It can be hard to acknowledge publicly that you’ve been bullied. It might be even tougher to admit you’ve practiced this kind of abusive behavior.
Yet bullying was discussed with surprising frankness during a Feb. 4 assembly at St. Mary Our Mother School in Horseheads. Held as part of Catholic Schools Week, the event featured five student presenters from Elmira Notre Dame High School: Kate Rominger, Spencer Bense, Taylor Drake, Sydney Youmans and Max Garten.
The quintet started by speaking with the 133-member St. Mary Our Mother student body on such points as how they define bullying; if they had ever witnessed bullying and how they reacted; whether they’d been a perpetrator or target of bullying; and how they can help stop bullying.
"It was really interactive. We asked a lot of questions," said Kate, a Notre Dame senior.
Students also reflected on what leads somebody to crave power and control by inflicting physical pain, emotional pain and discomfort upon others.
"That question came up about four times in a row," remarked Spencer, a senior. He ventured that bullies "probably don’t have a lot of friends and are trying to be cool — if you put someone down, that makes you look better." He added that bullies are perhaps victims of bullying at home, whereas Kate said some bullies may have been picked on earlier in life. She further observed that people who support bullies may do so out of fear the bullies will turn on them as well.
Spencer agreed that peer pressure plays heavily into bullying, with people either joining in or not speaking out against such behavior because they’d be taking a potentially unpopular stand. He also acknowledged to the Catholic Courier that peer pressure has caused him to slip in the past.
"I consider myself a good person and don’t like to hurt people," he said, but admitted he has copied some peers by yelling, "Go home freshman" at students who were younger and smaller — an action that, in retrospect, he rates as "stupid" because it was potentially hurtful.
Whereas bullying can be committed by an entire group, Spencer said groups of people can halt bullying as well: "Power in numbers — if you have one bully (against) five friends, that’s enough to get them to stop," he said, adding that he and the other Notre Dame presenters advocate for getting principals, teachers and/or parents involved.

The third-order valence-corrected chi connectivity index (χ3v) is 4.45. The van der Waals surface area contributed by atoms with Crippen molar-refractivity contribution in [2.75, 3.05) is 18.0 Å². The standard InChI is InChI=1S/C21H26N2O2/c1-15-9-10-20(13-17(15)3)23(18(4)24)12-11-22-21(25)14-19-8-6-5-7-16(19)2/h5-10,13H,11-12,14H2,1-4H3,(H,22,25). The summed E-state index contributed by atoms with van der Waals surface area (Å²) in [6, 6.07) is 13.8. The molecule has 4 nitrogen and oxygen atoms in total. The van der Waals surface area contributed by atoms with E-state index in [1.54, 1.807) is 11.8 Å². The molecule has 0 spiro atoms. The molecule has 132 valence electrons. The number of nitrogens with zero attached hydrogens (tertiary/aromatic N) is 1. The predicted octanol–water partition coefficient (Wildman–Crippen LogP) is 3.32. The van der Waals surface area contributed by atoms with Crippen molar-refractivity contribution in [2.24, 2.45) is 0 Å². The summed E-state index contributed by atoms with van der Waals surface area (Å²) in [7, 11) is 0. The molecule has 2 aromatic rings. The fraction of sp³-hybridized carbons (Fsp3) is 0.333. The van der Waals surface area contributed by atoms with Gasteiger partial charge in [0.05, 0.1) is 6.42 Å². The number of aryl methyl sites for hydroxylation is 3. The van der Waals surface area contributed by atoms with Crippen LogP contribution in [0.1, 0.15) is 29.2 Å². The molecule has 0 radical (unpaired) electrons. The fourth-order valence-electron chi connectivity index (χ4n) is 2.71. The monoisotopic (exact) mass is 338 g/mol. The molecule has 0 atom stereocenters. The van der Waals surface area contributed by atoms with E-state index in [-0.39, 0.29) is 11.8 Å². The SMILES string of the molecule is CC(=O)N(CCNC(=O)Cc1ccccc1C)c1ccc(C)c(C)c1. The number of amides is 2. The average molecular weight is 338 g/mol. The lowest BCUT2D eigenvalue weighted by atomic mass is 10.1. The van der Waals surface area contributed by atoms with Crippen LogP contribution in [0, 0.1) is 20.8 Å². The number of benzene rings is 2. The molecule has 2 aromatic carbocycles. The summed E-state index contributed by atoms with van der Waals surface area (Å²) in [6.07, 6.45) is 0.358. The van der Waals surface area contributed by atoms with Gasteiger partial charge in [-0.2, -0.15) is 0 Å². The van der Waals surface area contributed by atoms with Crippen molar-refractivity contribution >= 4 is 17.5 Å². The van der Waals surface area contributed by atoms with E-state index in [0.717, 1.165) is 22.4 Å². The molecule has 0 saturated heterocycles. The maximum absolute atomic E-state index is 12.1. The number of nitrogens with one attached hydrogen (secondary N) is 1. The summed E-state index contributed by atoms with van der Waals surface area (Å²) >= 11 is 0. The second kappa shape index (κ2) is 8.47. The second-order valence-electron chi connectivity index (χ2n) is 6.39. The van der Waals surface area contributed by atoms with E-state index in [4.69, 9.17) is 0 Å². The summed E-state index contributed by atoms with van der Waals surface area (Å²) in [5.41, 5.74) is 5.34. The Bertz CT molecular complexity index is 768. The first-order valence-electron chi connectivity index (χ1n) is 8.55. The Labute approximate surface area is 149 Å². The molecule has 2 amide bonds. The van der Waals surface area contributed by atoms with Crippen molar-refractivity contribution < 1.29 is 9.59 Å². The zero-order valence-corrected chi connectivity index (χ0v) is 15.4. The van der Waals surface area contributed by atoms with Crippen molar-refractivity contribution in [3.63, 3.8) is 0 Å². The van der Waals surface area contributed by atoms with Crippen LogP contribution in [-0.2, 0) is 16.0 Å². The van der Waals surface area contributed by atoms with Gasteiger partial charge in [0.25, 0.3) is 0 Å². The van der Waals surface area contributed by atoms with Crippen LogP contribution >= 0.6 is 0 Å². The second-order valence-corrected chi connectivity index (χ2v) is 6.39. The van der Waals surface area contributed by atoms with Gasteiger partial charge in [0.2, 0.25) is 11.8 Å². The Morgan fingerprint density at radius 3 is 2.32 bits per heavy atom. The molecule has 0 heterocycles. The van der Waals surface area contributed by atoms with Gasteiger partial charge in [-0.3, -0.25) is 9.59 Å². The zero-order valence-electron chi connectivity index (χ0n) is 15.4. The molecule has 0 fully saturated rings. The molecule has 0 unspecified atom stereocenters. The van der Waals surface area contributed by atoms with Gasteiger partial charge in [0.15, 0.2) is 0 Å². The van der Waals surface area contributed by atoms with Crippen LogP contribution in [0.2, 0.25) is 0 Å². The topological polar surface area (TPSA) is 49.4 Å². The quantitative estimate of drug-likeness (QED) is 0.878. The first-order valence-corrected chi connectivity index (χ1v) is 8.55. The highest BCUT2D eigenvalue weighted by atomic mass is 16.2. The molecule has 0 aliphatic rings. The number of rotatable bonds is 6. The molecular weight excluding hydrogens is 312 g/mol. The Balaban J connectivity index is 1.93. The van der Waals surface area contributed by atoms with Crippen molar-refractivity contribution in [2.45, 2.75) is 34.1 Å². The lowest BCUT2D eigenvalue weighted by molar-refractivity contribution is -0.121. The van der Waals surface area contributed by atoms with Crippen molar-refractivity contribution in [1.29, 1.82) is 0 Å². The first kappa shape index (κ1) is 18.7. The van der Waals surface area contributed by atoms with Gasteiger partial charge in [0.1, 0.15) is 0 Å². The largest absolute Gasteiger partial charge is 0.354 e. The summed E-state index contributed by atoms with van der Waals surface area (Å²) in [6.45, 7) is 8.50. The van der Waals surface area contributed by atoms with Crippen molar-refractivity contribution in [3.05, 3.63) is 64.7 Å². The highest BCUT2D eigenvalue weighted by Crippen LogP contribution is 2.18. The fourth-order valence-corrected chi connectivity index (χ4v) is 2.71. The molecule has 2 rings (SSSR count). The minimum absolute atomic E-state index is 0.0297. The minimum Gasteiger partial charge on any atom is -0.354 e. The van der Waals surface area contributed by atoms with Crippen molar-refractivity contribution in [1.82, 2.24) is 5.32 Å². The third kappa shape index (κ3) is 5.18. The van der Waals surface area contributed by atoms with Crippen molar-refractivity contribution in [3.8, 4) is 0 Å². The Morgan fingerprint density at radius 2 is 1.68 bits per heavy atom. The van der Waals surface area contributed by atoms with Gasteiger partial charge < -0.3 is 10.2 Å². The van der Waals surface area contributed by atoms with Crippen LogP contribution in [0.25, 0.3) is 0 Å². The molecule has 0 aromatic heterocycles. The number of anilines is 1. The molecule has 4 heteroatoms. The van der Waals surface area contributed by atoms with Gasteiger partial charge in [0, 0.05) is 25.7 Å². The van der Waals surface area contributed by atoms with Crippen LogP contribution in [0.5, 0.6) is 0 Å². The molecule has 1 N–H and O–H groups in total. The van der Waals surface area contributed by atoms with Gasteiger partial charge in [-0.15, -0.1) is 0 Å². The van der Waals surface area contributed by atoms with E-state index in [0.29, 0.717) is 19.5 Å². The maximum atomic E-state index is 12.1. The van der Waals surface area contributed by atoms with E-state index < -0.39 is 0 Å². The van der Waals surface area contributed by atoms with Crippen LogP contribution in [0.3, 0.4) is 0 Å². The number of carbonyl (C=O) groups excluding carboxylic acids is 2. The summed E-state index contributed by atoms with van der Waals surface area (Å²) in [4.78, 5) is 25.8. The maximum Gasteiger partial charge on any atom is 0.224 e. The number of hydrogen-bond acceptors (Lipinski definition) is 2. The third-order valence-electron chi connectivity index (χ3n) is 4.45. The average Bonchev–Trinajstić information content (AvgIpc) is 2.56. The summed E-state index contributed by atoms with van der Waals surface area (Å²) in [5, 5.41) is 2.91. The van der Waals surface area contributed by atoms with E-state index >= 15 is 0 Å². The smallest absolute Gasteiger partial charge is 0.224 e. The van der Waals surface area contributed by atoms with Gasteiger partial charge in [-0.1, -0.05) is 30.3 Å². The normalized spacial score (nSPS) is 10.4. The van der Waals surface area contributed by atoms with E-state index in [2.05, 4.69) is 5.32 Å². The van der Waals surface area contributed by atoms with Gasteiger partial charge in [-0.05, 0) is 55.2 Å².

The Feb. 4 event also dealt with the increasing frequency of cyberbullying via text messaging, e-mail and other electronic means. Kate said cyberbullying holds the danger of being potentially difficult to escape, and she added bullies are prone to taking greater liberties with electronic abuse than face to face.
To close out the assembly Kate, Spencer, Taylor, Sydney and Max re-enacted the parable of the Good Samaritan — portraying as bullies the men who robbed and beat up the traveler — and led the younger people in a "wave goodbye to bullying" group wave.
Marilyn Zinn, principal of St. Mary Our Mother, said the event was effective in reaching elementary-school students on such key points as discerning when just having fun crosses the line into bullying. She added that the message was enhanced by having people who can relate to bullying speak out.
"The main thing I felt was critical is that it was student to student," Zinn said. Kate observed that the program was successful in getting kids to open up, noting that some St. Mary Our Mother students said they’ve acted like bullies: "A lot of kids owned up to it and that was really interesting."
Zinn said she hopes her students will internalize the anti-bullying theme so they can make good choices now and in the years to come. The point seemingly got through right away to Stephen Kaschalk, a St. Mary Our Mother sixth-grader who volunteered three suggestions during the Feb. 4 event. He agreed with the need to seek out an adult, as he did when he encountered a bully problem in third grade; he advised making sure that if you stand up to bullies "to make sure they cannot harm you"; and he advocated for a third party to take a bully aside — "point out what they’re doing, because they might not even know they’re bullying."
Meanwhile, Kaitlin Barkley, a fifth-grader, cited the Declaration of Independence during the assembly as her reason to avoid bullying. Noting the famed passage that everybody is entitled to "life, liberty and the pursuit of happiness," she stated that "if someone is being bullied, they cannot seek happiness."
The presentation on Feb. 4 was similar to one that Notre Dame students put on at Elmira’s Holy Family Elementary School this past October. Zinn said awareness-raising should be ongoing because all schools, including her own, have to contend with the reality of bullying.
"We would be very naive as administrators to think, ‘It doesn’t happen in my building,’ but it does," she remarked. "Kids tend to be very covert and you don’t see it, but the hurt feelings are still there."
She added that such pain can have long-term implications, possibly even leading to victims inflicting violence on themselves and/or their tormentors. In 1999, two teens who had been frequent targets of bullying killed 15 people — including themselves — during a shooting rampage at Colorado’s Columbine High School.
"I think too many people, they don’t look at the true bullying issues and they just ignore them," Zinn said. "But you can’t tell children to just ignore it. Those days are gone."